Teenagers attending school near what has been dubbed England’s first legal red-light district say they have been repeatedly propositioned for sex.
Pupils at Ruth Gorse Academy in Leeds have told teachers they do not feel safe passing through the so-called Managed Approach area in the city’s Holbeck neighbourhood – where sex workers are allowed to operate without fear of arrest.
They say they regularly see curb-crawlers, drug taking, used condoms and discarded needles on their walk to school.
Now, headteacher Ben Mallinson has demanded the experimental area - first trialed in 2014 - is finally scrapped by the city council.
He told The Independent he fears not only that the children are being endangered but that witnessing prostitution on a daily basis may be impacting on their views of healthy adult relationships.
“We are an excellent school but more than 100 of our pupils have to walk through this area every day and they are being repeatedly exposed - at what is a really informative age - to things which they should not have to witness: drug taking, and stepping over needles and condoms.
"By having to witness this everyday, the concern is it normalises what are not healthy or safe relationships.
"Then, when you talk of pupils being approached and propositioned - that becomes a significant safeguarding risk and what our students are saying must be taken seriously by the relevant authorities and acted on.
“And it is clear, I think, that action must be to now end this approach to this area.”
In a report sent to councillors, the school – a 1,200-pupil centre that is part of the Academy Gorse Trust – has compiled first-hand accounts of what pupils have experienced travelling through the area.
"I was 13 and was wearing my school uniform,” one notes in the submission. “I barely got down the street and I was approached by a man asking if I was a prostitute.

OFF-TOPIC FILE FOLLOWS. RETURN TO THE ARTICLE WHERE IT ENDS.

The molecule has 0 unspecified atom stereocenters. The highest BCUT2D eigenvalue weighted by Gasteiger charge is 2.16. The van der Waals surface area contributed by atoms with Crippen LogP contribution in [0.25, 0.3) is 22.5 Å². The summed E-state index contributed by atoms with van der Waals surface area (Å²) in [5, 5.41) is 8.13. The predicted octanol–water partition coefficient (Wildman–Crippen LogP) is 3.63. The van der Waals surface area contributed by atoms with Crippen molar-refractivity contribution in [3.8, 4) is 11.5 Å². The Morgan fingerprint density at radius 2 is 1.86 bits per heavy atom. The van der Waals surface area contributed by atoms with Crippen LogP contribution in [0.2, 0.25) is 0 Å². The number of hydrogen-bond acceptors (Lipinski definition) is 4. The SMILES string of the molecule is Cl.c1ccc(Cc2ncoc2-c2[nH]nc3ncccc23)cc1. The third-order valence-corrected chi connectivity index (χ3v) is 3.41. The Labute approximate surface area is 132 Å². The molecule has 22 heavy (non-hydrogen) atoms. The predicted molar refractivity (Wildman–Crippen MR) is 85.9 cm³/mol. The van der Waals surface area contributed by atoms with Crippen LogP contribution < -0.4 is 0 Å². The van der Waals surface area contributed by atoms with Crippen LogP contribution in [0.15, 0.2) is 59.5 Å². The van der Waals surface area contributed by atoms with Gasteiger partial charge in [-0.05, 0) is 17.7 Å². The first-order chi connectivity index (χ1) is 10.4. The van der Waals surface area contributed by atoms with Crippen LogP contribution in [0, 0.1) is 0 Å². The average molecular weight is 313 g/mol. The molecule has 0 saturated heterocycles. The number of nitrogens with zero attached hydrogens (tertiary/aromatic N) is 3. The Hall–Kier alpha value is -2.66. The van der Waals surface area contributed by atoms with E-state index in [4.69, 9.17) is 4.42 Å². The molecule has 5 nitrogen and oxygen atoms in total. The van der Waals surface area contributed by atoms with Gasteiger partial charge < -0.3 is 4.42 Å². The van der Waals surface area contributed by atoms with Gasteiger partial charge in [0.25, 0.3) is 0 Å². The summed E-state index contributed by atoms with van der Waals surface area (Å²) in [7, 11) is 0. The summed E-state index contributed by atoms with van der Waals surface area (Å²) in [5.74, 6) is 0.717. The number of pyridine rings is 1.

"I've been asked by sex workers if I was one of them as well walking back from school on a different occasion.”
She added her eight-year-old sister had seen “people injecting drugs into the genitalia”.
Another said she had been previously been followed by a man. "I was really scared because I was by myself and it was dark,” she said. “He was just saying 'I like you' and I was walking faster and he started walking faster."
The school compiled the dossier after an independent report into the Managed Approach area, published in July, did not seek the views of either staff or pupils because, strictly speaking, the academy is slightly outside the designated sex work patch.
Its complaints have now been taken up by Conservative councillors on the Labour-run authority, with the issue set to be discussed at a full meeting on Wednesday.
The group said that it was “concerned that no action appears to have been taken to address child safeguarding concerns raised by schools in the area”.
It is not the first time the experimental scheme has caused controversy. Residents have long-complained of anti-social behaviour, continual low-level crime, littering and drug use there.
In response to the new concerns, the council pointed out that sex work had been taking place in Holbeck for decades and that the creation of the Managed Approcah area was an attempt to regulate it and make it safer.
It said it took all safe-guarding issues seriously.
Debra Coupar, executive councillor with responsibility for Safer Leeds, added: “I would urge anyone who witnesses any form of indecency or unacceptable behaviour to please contact the police or Safer Leeds partnership immediately so a full and thorough investigation can be undertaken…
"We will always take appropriate and firm action against any individuals involved in unacceptable behaviour. No incidents that are reported will ever be ignored.”
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